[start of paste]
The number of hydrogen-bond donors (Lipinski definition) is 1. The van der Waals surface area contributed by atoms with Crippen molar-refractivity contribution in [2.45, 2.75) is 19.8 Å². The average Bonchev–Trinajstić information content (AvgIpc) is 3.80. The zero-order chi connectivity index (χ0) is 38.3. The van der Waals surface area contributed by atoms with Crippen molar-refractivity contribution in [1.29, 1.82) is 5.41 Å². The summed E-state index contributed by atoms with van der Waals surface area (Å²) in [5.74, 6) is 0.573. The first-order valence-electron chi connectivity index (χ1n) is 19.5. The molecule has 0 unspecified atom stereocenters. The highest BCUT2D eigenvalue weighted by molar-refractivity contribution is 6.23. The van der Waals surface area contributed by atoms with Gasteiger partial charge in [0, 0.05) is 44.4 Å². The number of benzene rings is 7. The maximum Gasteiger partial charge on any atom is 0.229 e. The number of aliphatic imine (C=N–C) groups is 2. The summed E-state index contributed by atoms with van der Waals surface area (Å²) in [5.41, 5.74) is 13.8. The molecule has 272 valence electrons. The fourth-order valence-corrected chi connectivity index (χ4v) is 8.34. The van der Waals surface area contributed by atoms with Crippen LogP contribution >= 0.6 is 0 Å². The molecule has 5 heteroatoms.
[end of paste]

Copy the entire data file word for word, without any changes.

The number of hydrogen-bond donors (Lipinski definition) is 1. The van der Waals surface area contributed by atoms with Crippen molar-refractivity contribution in [2.45, 2.75) is 19.8 Å². The average Bonchev–Trinajstić information content (AvgIpc) is 3.80. The zero-order chi connectivity index (χ0) is 38.3. The van der Waals surface area contributed by atoms with Crippen molar-refractivity contribution in [1.29, 1.82) is 5.41 Å². The summed E-state index contributed by atoms with van der Waals surface area (Å²) in [5.74, 6) is 0.573. The first-order valence-electron chi connectivity index (χ1n) is 19.5. The molecule has 0 unspecified atom stereocenters. The highest BCUT2D eigenvalue weighted by molar-refractivity contribution is 6.23. The van der Waals surface area contributed by atoms with Gasteiger partial charge in [0, 0.05) is 44.4 Å². The number of benzene rings is 7. The maximum Gasteiger partial charge on any atom is 0.229 e. The number of aliphatic imine (C=N–C) groups is 2. The summed E-state index contributed by atoms with van der Waals surface area (Å²) in [5.41, 5.74) is 13.8. The molecule has 272 valence electrons. The fourth-order valence-corrected chi connectivity index (χ4v) is 8.34. The van der Waals surface area contributed by atoms with Crippen LogP contribution >= 0.6 is 0 Å². The molecule has 5 heteroatoms.